– The Honourable Carla Qualtrough, Minister of Public Services and Procurement and Accessibility

Quick facts

  • Approximately one in five Canadians, or about 6.2 million people aged 15 and over, report having a disability that limits them in their daily activities.
  • The Accessible Canada Act was developed following the most inclusive and accessible consultations with the disability community in our country’s history. More than 6,000 Canadians and 100 accessibility organizations shared their views and ideas about an accessible Canada.

Contacts

For media enquiries, please contact:

Marielle Hossack

Press Secretary

Office of the Honourable Carla Qualtrough

819-956-3239

[email protected]

Media Relations Office

Employment and Social Development Canada

819-994-5559

[email protected]



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The Accessible Canada Act Comes into Force Today


Accessibility for Ontarians with Disabilities Act Alliance Update United for a Barrier-Free Society for All People with Disabilities http://www.aodaalliance.org [email protected] Twitter: @aodaalliance

July 11, 2019

SUMMARY

Today, the Federal Government proclaimed the Accessible Canada Act in force. It was recently passed by the House of Commons and Senate and was given Royal Assent. The law comes into force when the Federal Cabinet so orders. In a news release earlier today, set out below, the Cabinet proclaimed it in force.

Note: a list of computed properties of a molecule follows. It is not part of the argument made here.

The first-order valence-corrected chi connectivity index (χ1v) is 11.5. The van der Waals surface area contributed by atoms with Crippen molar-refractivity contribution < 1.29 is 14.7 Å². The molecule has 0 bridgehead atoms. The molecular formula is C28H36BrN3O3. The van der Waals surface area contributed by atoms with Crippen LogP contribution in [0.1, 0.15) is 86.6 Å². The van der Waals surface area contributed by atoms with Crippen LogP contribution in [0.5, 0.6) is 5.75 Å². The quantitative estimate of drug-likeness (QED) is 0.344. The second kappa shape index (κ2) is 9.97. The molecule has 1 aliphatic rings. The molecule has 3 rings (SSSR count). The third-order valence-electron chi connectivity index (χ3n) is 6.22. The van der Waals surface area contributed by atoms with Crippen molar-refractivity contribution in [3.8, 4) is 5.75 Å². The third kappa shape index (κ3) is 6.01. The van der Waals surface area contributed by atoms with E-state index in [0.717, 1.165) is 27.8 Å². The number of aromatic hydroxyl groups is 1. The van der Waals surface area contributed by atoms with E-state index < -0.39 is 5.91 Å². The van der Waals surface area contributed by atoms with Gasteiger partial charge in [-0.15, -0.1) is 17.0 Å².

The Federal Government’s news release makes commitments on what this law will do. we will be vigilant to hold the Federal Government to any and all of its commitments. For example, in its news release, the Federal Government promises:

“With this legislation in place, millions of Canadians with disabilities can rely on the Government of Canada to remove the barriers that hinder their full participation in society.”

Would you like to read the Accessible Canada Act in its final form? At last, we just recently received from Parliament electronic copies of the finalized wording of the law in English and French. You can get these in MS Word or pdf format by visiting https://www.aodaalliance.org/canada/download-the-final-text-of-the-accessible-canada-act-as-passed-by-canadas-parliament-previously-called-bill-c-81-in-english-or-french-and-in-an-accessible-ms-word-or-a-pdf-format/

We also invite you to read the AODA Alliance ‘s 7 preliminary reflections we recently made about the final enactment of the Accessible Canada Act.

Since it is now a law, we no longer call it Bill C-81. A bill is a proposed law, that has not yet become a law.

Watch for future AODA Alliance Updates where we will map out our next steps in our campaign to ensure that this new legislation is effectively implemented.

MORE DETAILS

Text of the Federal Government’s July 11, 2019 News Release

Originally posted at https://www.canada.ca/en/employment-social-development/news/2019/07/canadas-first-federal-accessibility-legislation-comes-into-force.html

Employment and Social Development Canada

Canadas first federal accessibility legislation comes into force

News release
July 11, 2019 Gatineau, Quebec Employment and Social Development Canada